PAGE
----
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Christopher S.

Snyder-Robinson Syndrome can't stop his smile

“I knew something wasn’t quite right almost immediately,” Brittany said.


She already had two little boys and knew what to expect from a newborn. Everyone is different, of course, but when it comes to the basics, some things are a given.


So when her new baby Christopher seemed off-track right from the start, Brittany’s instincts told her he needed help. Standing up to medical professionals isn’t easy, and it would take a few tries for Brittany to find her voice.


Christopher was born in May of 2014. He had bright blue eyes just like his mama, and a pouty little face he would need as the youngest of three boys. His parents had absolutely no reason to suspect their newest bundle of joy was anything but perfect.


“What made you start to worry about Christopher?” I asked Brittany, flipping through picture after picture of her adorable little boy. The first clue, she said, was when she tried to stand him on her lap like all parents do. He wouldn’t bear any weight on his legs, where most little nuggets push back when their feet touch a solid surface.


He seemed lethargic, even for a newborn, she continued, and he struggled through every every feeding, coughing and spluttering like he was choking. She took him to the doctor on multiple occasions, but everything checked out and she was sent on her way. Over and over.


“I knew nothing about medicine, but I asked if he had reflux, if he could be aspirating fluid into his lungs when we fed him. I begged to see a specialist, and finally, when he wasn’t hitting developmental milestones in October, we got a referral to Riley Children’s Hospital.” Only one catch: the appointment was scheduled for March.


I don’t know about you but, I’m not great at waiting 4 minutes for my coffee at Starbucks, I can’t imagine waiting five months for my kid to get help.


Brittany couldn’t either. She called the hospital every day, begging for an opening, and finally, Christopher got in. It was the day her worst fears were confirmed.


The doctor ordered a swallow study for Christopher and discovered he was, in fact, aspirating every liquid into his lungs.

“My heart broke into a million pieces right then,” Brittany remembers. “From that moment on, I knew to trust my gut. I would fight for and be my son’s biggest advocate.”


Things moved quickly from there. Christopher had surgery to place a feeding tube into his little belly, and doctors ordered a series of tests to see what was causing his many issues. They found a duplication on his 10th chromosome, decided that was the likely culprit, and ended the testing.


Something told Brittany it wasn’t that simple, that there was more to Christopher’s story, so she pressed on. Two years and who-knows-how-many-tests later, Christopher’s DNA was analyzed through whole exome sequencing. She had no idea what they would find, if anything, but Brittany knew they had to do it.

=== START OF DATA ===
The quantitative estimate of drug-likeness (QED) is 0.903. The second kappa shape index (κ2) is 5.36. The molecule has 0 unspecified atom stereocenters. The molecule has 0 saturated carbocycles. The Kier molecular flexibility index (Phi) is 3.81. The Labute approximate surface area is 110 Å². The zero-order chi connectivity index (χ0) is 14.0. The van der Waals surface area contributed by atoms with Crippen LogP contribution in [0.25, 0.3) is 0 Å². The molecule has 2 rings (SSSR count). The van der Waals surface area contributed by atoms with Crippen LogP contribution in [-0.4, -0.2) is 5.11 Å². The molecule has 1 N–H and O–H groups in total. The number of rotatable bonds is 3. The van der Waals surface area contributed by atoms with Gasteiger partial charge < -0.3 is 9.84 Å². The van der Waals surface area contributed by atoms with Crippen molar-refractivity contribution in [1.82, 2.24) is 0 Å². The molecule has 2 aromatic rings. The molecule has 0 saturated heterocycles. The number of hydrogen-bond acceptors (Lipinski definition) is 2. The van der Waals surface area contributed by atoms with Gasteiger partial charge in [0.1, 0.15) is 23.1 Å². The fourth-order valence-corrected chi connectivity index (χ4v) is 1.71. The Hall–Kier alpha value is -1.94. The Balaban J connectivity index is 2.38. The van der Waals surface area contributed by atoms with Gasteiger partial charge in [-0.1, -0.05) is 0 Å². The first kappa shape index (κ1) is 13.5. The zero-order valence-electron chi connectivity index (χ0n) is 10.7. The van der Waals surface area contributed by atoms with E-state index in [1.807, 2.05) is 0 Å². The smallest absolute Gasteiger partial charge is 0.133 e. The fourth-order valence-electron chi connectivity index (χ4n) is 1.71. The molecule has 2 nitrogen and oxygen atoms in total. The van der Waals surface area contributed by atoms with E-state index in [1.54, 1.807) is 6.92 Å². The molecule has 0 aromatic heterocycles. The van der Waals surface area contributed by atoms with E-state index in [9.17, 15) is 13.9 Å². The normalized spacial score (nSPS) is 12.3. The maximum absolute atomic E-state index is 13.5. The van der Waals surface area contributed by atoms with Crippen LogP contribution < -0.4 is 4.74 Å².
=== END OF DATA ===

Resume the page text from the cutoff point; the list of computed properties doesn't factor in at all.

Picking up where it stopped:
“Not knowing is the hardest. You can handle more when you see the bigger picture, when you know what to expect,” she explained. But when the results came back three months later, the news was “soul crushing.”


Christopher was diagnosed with Snyder-Robinson Syndrome, a condition exclusively found in males, and is so rare, only around 50 people in the whole world have it, too. Patients have low muscle tone, developmental disabilities, seizures, and brittle bones, and one of the telltale signs is a prominent lower lip.


On the bright side, that pout is epic and adorable.


Doctors aren’t sure what the future holds for Christopher, but they’re worried – his bones are deteriorating rapidly, and he’s already had a compression fracture in his lower spine. This kind of aggressive osteoporosis means he’ll likely have major skeletal issues by the time he’s 10 years old.


Brittany hopes Christopher will walk one day, or at least be able to move around in a stander, but for now, he needs a heavy-duty stroller anytime they leave the house. Moving from stroller to car seat and back again is risky with Christopher’s increasingly fragile bones, and it won’t get any easier as he grows. Still, Brittany can’t imagine life without her bright-eyed, curly-headed boy.


With his deep and abiding love for Mickey Mouse.


The way he has his brothers wrapped around his little finger.


And that infectious smile. *swoon*


While we were talking, Brittany mentioned they recently moved into a new house, and while that’s usually an exciting time, I quickly got the sense there was more to the story.


“I had been really sick, and none of the doctors could figure out why. Someone suggested it could be toxic mold, so we tested the house, and it was so, so bad. We had to move out immediately and leave almost everything behind – pictures, clothes, furniture, medical equipment, everything. It’s devastated us financially.”

That’s it. It’s too much. We knew we had to help.


We know much simpler and happier their lives would be with a safe, reliable vehicle, and how much a kind gesture means when the world feels particularly unkind, so Chive Charities was thrilled to give Brittany and her family a $50,000 grant for a brand new wheelchair-accessible Dodge Caravan.


When she got the news, Brittany said, “We’ve had so much devastation over the last year, this couldn’t have come at a better time. You may never know how big of an impact your generosity will have on our lives, but we are so grateful. Thank you to the donors who made this possible.”


Are you one of the donors she’s talking to? If not, what are you waiting for? Change the lives of underdogs like Brittany and Christopher by becoming a Chive Charities monthly donor right HERE.

**Special thanks to BraunAbility for making another family's world 10% happier!


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